In certain movements of the Christian faith, Godís people are taught by both precept and example to preface many of their decisions with the words "God told me."
"God told me to start attending this church."
"God told me to marry Billy Bob."
"God told me to buy this car."
"God told me that I'm a prophetess."
"God told me to break up with Felicia."
"God spoke to me and told me to rebuke my Aunt Harriet."
Itís central to the vocabulary of a number of Christian traditions.
In the 30 years that Iíve been a Christian, Iíve made a disturbing observation about this type of language. That at least in half the cases when Iíve heard a person use this phrase ("God told me"), what they said God told them to do later turned out to be what the person wanted to do. And God got the rap for it.
Let me illustrate this with a woman who I had known for many years. She represents what Iíve observed innumerable times with innumerable people. Weíll call her Sally. Sally would routinely preface her decisions this way. "God is telling me to homeschool my kids." "God is telling me to begin giving this amount of money to this ministry" "God told me to purchase this car."
In virtually every case, Sally would end up not following through on what God told her to do.
She stopped homeschooling her kids. When asked about this, she said, "Well, itís really not for me. I think God wants me to send them to private school."
Hmmm . . . did God change His mind that quickly?
When asked why she didnít buy the car that "God told her to buy," she said, "It has some problems with it that I donít want to inherit. Plus we canít afford it now anyway. Iím feeling led to lease a car instead."
Hmmm . . . God changed His mind again.
Hereís another one thatís a cousin to "God told me."
"Iím so sick. I canít endure this pain. Why is God picking on me?"
Hmmm . . . God is picking on you because you are sick? Is your pain really Godís fault?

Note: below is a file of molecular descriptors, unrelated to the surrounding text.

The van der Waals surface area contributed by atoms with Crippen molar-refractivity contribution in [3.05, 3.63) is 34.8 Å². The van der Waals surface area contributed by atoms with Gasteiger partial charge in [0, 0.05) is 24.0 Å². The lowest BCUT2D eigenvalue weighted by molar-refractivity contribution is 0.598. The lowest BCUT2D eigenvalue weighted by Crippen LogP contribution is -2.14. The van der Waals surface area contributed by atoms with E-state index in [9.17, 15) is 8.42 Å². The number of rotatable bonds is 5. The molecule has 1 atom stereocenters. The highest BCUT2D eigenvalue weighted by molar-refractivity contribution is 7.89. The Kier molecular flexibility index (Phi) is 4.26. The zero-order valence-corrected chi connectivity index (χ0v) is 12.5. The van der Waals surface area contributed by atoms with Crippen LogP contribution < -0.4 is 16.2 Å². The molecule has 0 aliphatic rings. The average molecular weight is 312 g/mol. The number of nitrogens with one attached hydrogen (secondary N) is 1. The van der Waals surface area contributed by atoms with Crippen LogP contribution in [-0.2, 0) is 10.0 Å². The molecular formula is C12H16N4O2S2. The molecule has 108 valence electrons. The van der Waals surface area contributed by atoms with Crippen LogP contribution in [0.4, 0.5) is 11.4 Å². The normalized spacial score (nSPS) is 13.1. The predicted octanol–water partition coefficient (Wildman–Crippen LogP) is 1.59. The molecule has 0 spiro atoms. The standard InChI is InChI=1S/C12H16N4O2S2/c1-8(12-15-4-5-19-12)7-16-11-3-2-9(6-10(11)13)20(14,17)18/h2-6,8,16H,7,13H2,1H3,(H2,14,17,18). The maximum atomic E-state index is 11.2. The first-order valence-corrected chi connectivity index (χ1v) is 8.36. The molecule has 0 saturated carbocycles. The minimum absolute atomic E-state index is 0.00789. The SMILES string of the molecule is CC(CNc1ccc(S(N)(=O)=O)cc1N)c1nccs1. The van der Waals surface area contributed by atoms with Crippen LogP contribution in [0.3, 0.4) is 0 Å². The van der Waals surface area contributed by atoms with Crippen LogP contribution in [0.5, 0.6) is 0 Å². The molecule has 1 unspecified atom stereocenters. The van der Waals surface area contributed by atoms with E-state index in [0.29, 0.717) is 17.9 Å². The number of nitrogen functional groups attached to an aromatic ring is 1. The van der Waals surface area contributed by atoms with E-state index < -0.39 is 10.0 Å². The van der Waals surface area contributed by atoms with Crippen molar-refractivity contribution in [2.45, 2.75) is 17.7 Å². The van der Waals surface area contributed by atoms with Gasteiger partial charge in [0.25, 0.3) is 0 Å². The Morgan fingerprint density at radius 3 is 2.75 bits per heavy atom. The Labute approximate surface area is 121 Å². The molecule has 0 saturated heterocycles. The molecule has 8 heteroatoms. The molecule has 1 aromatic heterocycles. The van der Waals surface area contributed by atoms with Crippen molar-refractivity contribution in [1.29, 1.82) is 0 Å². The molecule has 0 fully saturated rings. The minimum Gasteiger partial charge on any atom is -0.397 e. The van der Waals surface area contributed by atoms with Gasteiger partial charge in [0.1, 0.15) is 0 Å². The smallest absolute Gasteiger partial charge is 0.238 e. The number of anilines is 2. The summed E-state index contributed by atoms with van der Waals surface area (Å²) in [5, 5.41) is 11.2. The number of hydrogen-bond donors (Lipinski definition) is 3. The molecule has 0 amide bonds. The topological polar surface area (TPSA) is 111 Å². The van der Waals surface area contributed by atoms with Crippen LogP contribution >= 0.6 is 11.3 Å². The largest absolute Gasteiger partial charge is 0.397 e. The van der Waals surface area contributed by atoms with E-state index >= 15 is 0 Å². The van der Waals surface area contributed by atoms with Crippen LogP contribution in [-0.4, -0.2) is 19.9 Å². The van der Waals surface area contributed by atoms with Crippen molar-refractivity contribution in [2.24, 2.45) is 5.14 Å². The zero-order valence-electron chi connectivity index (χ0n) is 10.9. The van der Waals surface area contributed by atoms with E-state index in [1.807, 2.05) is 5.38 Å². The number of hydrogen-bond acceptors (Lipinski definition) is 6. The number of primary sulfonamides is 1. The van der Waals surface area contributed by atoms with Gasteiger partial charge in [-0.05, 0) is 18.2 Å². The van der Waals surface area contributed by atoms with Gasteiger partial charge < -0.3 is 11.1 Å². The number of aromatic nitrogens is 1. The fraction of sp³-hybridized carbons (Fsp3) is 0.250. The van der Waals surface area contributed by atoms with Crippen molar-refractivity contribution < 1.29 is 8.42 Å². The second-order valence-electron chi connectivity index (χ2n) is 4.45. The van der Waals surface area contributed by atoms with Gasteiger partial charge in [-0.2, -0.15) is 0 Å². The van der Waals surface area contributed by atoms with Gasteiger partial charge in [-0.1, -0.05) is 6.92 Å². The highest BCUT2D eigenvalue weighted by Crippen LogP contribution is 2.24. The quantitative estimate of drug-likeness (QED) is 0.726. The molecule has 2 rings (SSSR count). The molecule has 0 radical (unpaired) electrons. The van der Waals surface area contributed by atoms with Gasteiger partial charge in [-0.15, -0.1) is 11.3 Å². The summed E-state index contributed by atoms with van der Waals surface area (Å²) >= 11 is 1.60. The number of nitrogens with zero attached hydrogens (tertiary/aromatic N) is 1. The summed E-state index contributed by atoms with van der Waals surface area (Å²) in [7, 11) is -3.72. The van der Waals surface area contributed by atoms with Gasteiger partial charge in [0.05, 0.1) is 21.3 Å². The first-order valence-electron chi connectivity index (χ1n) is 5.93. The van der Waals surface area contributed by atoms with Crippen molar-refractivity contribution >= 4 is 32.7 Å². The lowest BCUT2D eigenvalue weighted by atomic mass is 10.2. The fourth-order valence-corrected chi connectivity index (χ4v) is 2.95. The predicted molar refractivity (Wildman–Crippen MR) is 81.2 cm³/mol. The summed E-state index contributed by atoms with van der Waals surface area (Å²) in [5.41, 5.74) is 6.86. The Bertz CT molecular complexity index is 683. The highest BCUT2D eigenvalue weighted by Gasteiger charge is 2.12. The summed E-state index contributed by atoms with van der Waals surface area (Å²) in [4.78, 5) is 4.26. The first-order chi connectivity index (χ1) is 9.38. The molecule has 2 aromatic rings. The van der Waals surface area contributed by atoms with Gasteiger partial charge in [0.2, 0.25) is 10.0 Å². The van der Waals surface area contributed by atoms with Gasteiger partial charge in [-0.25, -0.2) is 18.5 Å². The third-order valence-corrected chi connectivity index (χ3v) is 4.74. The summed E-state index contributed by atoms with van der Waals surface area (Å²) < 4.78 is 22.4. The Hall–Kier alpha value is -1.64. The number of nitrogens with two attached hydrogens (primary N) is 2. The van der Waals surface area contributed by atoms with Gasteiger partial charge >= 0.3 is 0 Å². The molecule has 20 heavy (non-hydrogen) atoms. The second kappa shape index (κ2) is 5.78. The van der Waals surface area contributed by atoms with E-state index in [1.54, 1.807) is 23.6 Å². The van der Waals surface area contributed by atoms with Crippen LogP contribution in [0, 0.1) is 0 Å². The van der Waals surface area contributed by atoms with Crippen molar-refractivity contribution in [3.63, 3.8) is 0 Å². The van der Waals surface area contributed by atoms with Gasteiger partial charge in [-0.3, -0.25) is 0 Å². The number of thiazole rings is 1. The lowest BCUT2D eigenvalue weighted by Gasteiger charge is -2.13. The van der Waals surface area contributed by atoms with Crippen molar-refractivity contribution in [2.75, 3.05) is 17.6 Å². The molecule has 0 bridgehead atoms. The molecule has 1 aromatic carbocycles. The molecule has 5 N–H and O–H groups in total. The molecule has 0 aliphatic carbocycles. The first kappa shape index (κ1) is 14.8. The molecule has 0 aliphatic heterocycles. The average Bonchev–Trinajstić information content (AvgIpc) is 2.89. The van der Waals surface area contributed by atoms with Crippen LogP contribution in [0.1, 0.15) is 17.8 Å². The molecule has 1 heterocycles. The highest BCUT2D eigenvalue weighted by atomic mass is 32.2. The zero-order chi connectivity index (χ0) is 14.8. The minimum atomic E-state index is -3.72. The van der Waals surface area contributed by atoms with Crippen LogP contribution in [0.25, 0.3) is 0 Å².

Or how about this one . . .
"Pastor Billy announced this past Sunday that as a result of our churchís vow to tithe on our gross last year, God provided the money to build our new 100 million dollar church building. Isnít God good!?"
Ummm . . . Really?
Point: Iíve routinely watched God get credit for things that He never authored and blamed for things He never imagined!
I wonder how the Lord feels when this happens.
This has led me to ask, "Why do so many people feel the need to broadcast to others what ĎGod told them.í"
Iím loathe to judge the motives of others. In fact, motive-judging is one of the most destructive things that a Christian can engage in. It simply destroys relationships. For this reason, the Lord had some very strong thoughts about it (Matt. 7:1-5. See also 1 Cor. 4:3-5).
However, upon the honest admission of some Christians whom Iíve known, here are five reasons why at least some people choose to speak this way.
1. If I could say that "God told me" to do something, then I didnít feel responsible for whatever He told me to do. God was responsible.
2. It made me sound more spiritual when I made sure that people knew that it was God who was talking to me.
3. I was afraid that if I didnít say that "God told me," people wouldnít accept what I said. Or they would argue with my decision.
4. I had a desire to lead others. If I could convince them that God told me something, I found that they would follow me.
5. I wanted so bad to hear Godís voice that I thought that if I said that He always spoke to me in everything, it would become a reality.
Please reflect on the above. And note that these people were largely unconscious of their motives until later.